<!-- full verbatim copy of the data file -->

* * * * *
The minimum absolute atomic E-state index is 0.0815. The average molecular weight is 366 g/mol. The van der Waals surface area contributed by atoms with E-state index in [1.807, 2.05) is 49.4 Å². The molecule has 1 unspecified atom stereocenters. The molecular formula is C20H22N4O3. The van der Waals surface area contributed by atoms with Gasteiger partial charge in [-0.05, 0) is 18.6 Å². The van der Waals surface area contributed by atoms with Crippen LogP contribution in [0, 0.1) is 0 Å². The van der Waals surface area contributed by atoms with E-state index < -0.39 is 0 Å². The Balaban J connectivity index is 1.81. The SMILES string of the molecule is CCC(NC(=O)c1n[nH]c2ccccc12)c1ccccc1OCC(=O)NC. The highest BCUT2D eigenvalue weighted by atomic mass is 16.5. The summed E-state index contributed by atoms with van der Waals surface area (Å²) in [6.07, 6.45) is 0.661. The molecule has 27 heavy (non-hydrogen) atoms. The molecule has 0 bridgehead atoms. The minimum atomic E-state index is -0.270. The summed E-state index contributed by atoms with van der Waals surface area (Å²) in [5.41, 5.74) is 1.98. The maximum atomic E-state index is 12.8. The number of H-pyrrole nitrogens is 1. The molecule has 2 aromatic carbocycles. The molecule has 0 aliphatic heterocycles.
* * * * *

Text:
The minimum absolute atomic E-state index is 0.0815. The average molecular weight is 366 g/mol. The van der Waals surface area contributed by atoms with E-state index in [1.807, 2.05) is 49.4 Å². The molecule has 1 unspecified atom stereocenters. The molecular formula is C20H22N4O3. The van der Waals surface area contributed by atoms with Gasteiger partial charge in [-0.05, 0) is 18.6 Å². The van der Waals surface area contributed by atoms with Crippen LogP contribution in [0, 0.1) is 0 Å². The van der Waals surface area contributed by atoms with E-state index < -0.39 is 0 Å². The Balaban J connectivity index is 1.81. The SMILES string of the molecule is CCC(NC(=O)c1n[nH]c2ccccc12)c1ccccc1OCC(=O)NC. The highest BCUT2D eigenvalue weighted by atomic mass is 16.5. The summed E-state index contributed by atoms with van der Waals surface area (Å²) in [6.07, 6.45) is 0.661. The molecule has 27 heavy (non-hydrogen) atoms. The molecule has 0 bridgehead atoms. The minimum atomic E-state index is -0.270. The summed E-state index contributed by atoms with van der Waals surface area (Å²) in [5.41, 5.74) is 1.98. The maximum atomic E-state index is 12.8. The number of H-pyrrole nitrogens is 1. The molecule has 2 aromatic carbocycles. The molecule has 0 aliphatic heterocycles.